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High-Dose of Inexpensive and Globally Available Blood Thinner Reduces Risk of Death for Moderately Ill COVID-19 Patients

By HospiMedica International staff writers
Posted on 18 Oct 2021
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A high dose of an inexpensive and globally available blood-thinning medication reduces the risk of death in hospitalized patients who are moderately ill with COVID-19, suggests a new study.

The international RAPID Trial led by St. Michael’s Hospital (Toronto, Canada) compared the effects of a high, therapeutic dose of heparin to a prophylactic low dose for patients with moderate COVID-19 and increased d-dimer levels admitted to hospitals. Heparin is a universally used blood thinner that prevents the formation of blood clots. D-dimers are protein fragments produced when a blood clot gets dissolved in the blood stream - increased d-dimer levels indicate higher risks of blood clots.

The researchers studied 465 patients in hospitals around the world and found that while the therapeutic dose of heparin was not associated with a significant reduction in the study’s primary outcome, a composite of death, the need for mechanical ventilation or admission to intensive care, the dosing of heparin did reduce all-cause death in moderately-ill COVID-19 patients admitted to hospital by 78%.

Therapeutic doses of heparin are used for deep vein thrombosis or pulmonary emboli, whereas prophylactic, or lower, doses are used for patients admitted to Internal Medicine wards to prevent blood clotting while they are in hospital. Several trials have explored the use of blood thinners in COVID-19 patients because the virus causes heightened inflammation and clotting in blood vessels, which contributes to severe disease and death. The researchers hope that this research contributes to a change in treatment guidelines for COVID-19 patients and could make a difference in areas where vaccine availability or coverage continues to be limited.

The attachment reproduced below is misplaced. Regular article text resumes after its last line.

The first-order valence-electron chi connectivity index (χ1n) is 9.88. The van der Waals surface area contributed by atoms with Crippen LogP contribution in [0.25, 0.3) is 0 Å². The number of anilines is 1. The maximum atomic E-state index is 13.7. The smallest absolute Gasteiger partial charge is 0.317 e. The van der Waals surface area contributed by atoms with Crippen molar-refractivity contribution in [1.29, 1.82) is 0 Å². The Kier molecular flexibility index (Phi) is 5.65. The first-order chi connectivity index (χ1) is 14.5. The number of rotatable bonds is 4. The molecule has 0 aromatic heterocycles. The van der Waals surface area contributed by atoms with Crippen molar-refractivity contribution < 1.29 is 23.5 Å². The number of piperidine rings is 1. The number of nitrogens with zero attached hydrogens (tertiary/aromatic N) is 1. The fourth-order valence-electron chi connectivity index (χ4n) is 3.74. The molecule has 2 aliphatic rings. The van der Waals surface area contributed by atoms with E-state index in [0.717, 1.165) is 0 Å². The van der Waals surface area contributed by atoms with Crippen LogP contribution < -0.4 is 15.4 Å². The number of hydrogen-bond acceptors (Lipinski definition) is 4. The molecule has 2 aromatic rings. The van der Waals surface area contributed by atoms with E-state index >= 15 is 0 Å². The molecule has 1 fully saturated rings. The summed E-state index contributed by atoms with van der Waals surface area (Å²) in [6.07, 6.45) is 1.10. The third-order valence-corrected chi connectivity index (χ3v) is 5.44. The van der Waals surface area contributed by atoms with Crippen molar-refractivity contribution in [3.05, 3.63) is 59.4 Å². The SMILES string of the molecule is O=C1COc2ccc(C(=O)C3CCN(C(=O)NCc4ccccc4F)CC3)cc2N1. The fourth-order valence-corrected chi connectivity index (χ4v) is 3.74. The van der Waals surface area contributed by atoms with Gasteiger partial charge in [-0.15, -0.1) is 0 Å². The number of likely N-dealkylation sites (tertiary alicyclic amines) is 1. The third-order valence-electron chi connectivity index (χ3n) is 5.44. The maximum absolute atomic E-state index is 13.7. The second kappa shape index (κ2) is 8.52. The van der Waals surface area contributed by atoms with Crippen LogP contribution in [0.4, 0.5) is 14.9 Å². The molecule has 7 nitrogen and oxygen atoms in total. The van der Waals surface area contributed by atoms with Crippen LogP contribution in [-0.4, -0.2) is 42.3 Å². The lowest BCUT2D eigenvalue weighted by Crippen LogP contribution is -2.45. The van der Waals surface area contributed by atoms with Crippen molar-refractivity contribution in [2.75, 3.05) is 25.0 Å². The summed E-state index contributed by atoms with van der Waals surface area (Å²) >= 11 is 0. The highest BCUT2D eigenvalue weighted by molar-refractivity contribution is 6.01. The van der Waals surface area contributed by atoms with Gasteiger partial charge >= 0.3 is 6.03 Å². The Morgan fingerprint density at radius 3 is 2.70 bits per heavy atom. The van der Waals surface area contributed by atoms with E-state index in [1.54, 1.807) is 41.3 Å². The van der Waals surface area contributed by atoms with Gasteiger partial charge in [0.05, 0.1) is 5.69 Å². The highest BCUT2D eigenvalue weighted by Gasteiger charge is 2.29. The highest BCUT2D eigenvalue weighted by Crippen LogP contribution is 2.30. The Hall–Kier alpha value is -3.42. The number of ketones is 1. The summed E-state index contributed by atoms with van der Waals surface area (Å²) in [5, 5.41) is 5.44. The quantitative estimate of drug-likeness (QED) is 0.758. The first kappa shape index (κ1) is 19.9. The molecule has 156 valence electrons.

“Our study confirms therapeutic heparin is beneficial in patients who are on the ward with COVID-19, but other studies suggest it could be harmful for patients who are in critical care,” said Dr. Peter Jüni, Director of the Applied Health Research Centre at St. Michael’s and co-lead of the study.

“This is a once-in-a-million opportunity - heparin is inexpensive, globally available, and exists in every single hospital pharmacy cabinet right now,” added Dr. Michelle Sholzberg, Head of the Division of Hematology-Oncology and Director of the Coagulation Lab at St. Michael’s, and co-lead on the study. “It’s an opportunity to rapidly repurpose a drug available around the world.”

Related Links:
St. Michael’s Hospital


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